First Irish rubella case for over a decade confirmed in Cork

HSE refuses to say excatly where viral disease detected but has urged local GPs to be vigilant

The first case of rubella in Ireland in more than a decade has been confirmed at a company on the northside of Cork city.

The first case of rubella in Ireland in more than a decade has been confirmed at a company on the northside of Cork city.

 

The first case of rubella in Ireland in more than a decade has been confirmed at a company on the northside of Cork city.

The Department of Public Health in the HSE South region issued a statement confirming that it was notified of a case of rubella, also known as German Measles, in recent weeks.

It refused to comment on the area where the rubella was detected due it having “ a duty to protect the privacy of the person affected”.

“However, we can confirm that all precautionary steps have been taken to alert anyone who may have been in contact with the individual.”

It said it had been in touch with GPs in the area who have been asked for support in “maintaining increased surveillance” and encouraging any “non-vaccinated people born after 1978 (less than 42 years of age) to get the MMR vaccine.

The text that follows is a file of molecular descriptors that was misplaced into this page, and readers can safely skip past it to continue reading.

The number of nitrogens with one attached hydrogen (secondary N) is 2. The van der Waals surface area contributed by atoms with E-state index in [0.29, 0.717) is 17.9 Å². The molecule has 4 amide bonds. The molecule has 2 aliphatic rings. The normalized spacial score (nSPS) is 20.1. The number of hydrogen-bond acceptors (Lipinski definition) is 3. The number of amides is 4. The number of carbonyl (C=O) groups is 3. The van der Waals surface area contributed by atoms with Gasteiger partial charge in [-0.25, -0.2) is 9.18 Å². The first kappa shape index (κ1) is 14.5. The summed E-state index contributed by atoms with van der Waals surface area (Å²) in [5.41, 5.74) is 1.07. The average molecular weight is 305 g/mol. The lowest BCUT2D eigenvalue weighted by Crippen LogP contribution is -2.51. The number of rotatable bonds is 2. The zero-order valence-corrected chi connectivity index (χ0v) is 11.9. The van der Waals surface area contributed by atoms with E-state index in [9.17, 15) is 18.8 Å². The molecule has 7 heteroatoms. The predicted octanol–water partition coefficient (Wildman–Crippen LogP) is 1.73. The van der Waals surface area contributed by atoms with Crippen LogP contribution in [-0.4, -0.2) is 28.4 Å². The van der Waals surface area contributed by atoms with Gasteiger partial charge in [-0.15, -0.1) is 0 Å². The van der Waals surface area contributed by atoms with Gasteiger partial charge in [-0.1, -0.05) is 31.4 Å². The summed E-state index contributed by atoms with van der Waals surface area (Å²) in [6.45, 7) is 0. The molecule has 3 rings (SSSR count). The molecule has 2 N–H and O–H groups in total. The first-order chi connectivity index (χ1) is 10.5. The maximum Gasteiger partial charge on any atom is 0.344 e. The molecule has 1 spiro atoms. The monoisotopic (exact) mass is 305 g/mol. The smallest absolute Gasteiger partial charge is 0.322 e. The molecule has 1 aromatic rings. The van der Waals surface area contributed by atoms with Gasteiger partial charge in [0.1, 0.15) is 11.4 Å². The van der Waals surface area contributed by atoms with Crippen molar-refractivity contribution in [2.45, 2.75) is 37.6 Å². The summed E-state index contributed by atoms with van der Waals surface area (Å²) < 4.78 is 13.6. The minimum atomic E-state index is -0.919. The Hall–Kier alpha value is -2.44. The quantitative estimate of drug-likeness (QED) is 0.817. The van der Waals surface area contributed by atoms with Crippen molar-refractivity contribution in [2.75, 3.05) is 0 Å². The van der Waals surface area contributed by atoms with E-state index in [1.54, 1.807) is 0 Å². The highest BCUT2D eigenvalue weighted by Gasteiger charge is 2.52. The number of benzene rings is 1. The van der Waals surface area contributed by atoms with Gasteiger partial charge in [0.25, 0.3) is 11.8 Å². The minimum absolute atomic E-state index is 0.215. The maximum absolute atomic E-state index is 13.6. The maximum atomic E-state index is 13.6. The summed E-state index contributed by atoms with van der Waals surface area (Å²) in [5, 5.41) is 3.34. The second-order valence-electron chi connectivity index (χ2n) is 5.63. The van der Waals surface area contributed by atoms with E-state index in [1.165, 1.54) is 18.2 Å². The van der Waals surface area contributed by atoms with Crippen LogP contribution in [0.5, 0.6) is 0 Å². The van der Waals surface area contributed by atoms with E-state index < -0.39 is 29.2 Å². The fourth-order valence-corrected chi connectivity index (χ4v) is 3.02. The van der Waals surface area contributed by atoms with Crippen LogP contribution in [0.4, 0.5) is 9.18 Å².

Dr Augustine Pereira, Director of Public Health, HSE South advised that the best protection from rubella is the MMR vaccine, which is provided free of charge.

The last confirmed acute rubella case in Ireland was in 2009. It is a contagious disease caused by the rubella virus.

Rubella is usually a mild acute viral disease accompanied by a low grade fever and a red rash usually starting on the face and progressing from head to foot. It can be fleeting but typically lasts about three days. The rash is fainter than the measles rash and may be more obvious after a hot shower or bath.

Individuals with rubella are most infectious from one week before to one week after the onset of the rash. The incubation period is 14-17 days, with most developing a rash 14-17 days after exposure.